Wherever possible, a supply route will be created over land instead of a sea route. This is true even when the land route may be much longer than a sea route (e.g. when wrapping around the Mediterranean Sea, for example). Since Semper Fi it has been possible to alleviate this problem and manually route supplies via the sea. The supply depot will still be overland, but the extra ported supplies can hopefully intersect your units. This is an issue for the logistics strategy portion of the wiki.
Ports: Overseas supply functions with an origin port and a receiving port. There is no such thing as a more efficient origin port. A level one naval base with level two infrastructure will perform just as well if the numbers were level 10-each. There are no transfer costs or throughput limitations between the capital stockpile and the origin port. This is because the supplies do not move overland; they show up, through the convoys, directly at the receiving ports. While an origin port can theoretically send an unlimited number of convoys, a receiving port overseas can only receive one supply convoy and send out one resource convoy.
Manually trying to game the system and make two supply convoys by ticking the appropriate boxes does not work. The supplies an overseas port can receive is limited by port level, with 4 supplies (FTM) per day per port level (6-supplies per day per level in TFH). A level 10 port can thus receive no more than 40/60 supplies per day which can, for example, support about 15 infantry divisions with artillery. These numbers are subject to improvement by the naval basing tech (+20% each level) and ministers. Therefore, large overseas forces require more ports in areas linked to your port ( = more possible supply convoys) or supply them by air.
Supply Convoys: Supply convoys use a number of transports equal to the length of the route (measured in terms of sea provinces) in order to operate at maximum capacity for the receiving port (determined by port level, as described above). Starting in Semper Fi, if units overseas need more supplies than the local supply depot can provide, additional supply convoys can be sent to other overseas ports. This will not create new supply depots overseas, but these will overcome the bottleneck introduced by the port size of the supply depot. Thus, all additional ports opened will funnel supplies to the local supply depot, which will then disperse supplies as needed.
- Another thing that WILL screw up your supply is SRing a bunch of units. While your units may hop a train and move at warp speed to their destination, their supply won't. If you Sr a bunch of units into a region, it will take some time for supply to catch up. You should never ever strat-redeploy in areas where you have low supply and have divisions fighting. The redeploying units will carry off up to double their own supply reserve when they move (even if it means leaving the province dry for other units). They will take any supply along the way to maintain this double reserve, thus cutting your supply lines to ribbons. Fuel using units have their fuel consumption set to zero, thus they leave their fuel behind and arrive at their destination with no fuel.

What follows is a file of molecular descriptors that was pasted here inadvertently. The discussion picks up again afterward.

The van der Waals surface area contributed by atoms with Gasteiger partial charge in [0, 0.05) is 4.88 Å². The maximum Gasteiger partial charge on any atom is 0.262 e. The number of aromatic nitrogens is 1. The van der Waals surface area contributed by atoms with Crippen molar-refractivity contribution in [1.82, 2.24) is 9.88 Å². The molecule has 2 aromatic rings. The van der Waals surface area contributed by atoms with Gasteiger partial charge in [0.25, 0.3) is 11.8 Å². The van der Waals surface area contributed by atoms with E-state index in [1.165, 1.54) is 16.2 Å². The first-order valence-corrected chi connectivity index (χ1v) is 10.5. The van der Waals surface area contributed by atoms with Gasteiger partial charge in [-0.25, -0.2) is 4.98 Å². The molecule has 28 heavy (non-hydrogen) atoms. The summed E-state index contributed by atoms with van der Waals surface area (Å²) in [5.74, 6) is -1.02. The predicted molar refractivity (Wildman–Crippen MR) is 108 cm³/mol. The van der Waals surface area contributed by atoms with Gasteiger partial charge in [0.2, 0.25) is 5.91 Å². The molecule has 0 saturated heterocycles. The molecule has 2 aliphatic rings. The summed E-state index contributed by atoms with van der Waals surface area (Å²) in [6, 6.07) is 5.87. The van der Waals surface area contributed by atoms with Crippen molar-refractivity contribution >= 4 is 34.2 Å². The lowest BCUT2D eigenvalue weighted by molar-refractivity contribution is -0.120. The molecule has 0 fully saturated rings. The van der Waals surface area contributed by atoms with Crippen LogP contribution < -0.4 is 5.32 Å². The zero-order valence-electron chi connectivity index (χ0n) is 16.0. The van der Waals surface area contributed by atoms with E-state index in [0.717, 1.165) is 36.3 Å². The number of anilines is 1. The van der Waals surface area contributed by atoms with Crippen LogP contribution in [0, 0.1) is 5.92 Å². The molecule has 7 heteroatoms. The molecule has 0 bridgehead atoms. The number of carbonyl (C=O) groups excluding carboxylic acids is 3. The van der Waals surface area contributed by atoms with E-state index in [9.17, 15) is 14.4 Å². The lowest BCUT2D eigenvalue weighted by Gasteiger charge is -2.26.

The supply engine calculates a supply destination for an SRing unit as if it was still at its original province for the entire time that the unit is SRing. The logistics AI ignores the unit while it is SRing and then "notices" it again once it stops SRing. But supplies that were already en route to its pre-SR location continue to move that way until they arrive at that location. When the SRing unit exits SR mode by arriving at its destination (or being manually stopped), the logistics AI notices it again and tries to send any needed fuel and supplies to its new location. But it does not recall the allotments that had been in transit to its previous location at the time the unit began its SR. Supplies are "fire and forget" from the AI's point of view, meaning once dispatched they must travel to their appointed destination before they can be reassessed as no longer needed at that location and possibly recalled back to the stockpile.
For instance, if a unit was 60 provinces away from its capital (e.g. Berlin) It take 1 day per province for the supplies to move, so it takes 60 days for the supply to reach where the unit was. Now you SR that unit to France. That is another 40 or so provinces from Berlin. The original supply now takes 60 days to go back to Berlin and more supplies are needed to go to where the unit is now at and that takes 40 days.
One way to partially get around this is to SR to the capital/supply depot on that continent first, then walk the division to its destination without SR from there on. It's slower, but it cuts down a ton on weird fluctuations in supply draw because the division reappears to the supply AI right on the stockpile, requiring no time or supply tax.
Moving Ships and Planes
You can literally move a TAC from Stalingrad to Paris in a few hours, but the supply system doesn't notice that this happened until the wing shows up at the destination. This means that ships and wings have a "spin-up" time if no ships or wings were based in the destination province. For instance you might occupy France and rebase 30 u-boats to French ports, only to wait a week before the fuel and supplies catch up to them at their new naval bases.
Lack of Supplies
Every unit attempts to have a 30/15(FTM/TFH) days reserve of supplies and fuel during wartime in the province where it takes supplies. For ground units, this is the province where it is currently located. For naval and air it is the province where they are based. If there are not enough supplies available in the province the units draws supplies from you will notice the poor-supply-icon warning you that the province's required available supply is not equal to or more than the units daily consumption. Penalties only start to occur when the unit no longer has a full days supply to consume each day at 00:00.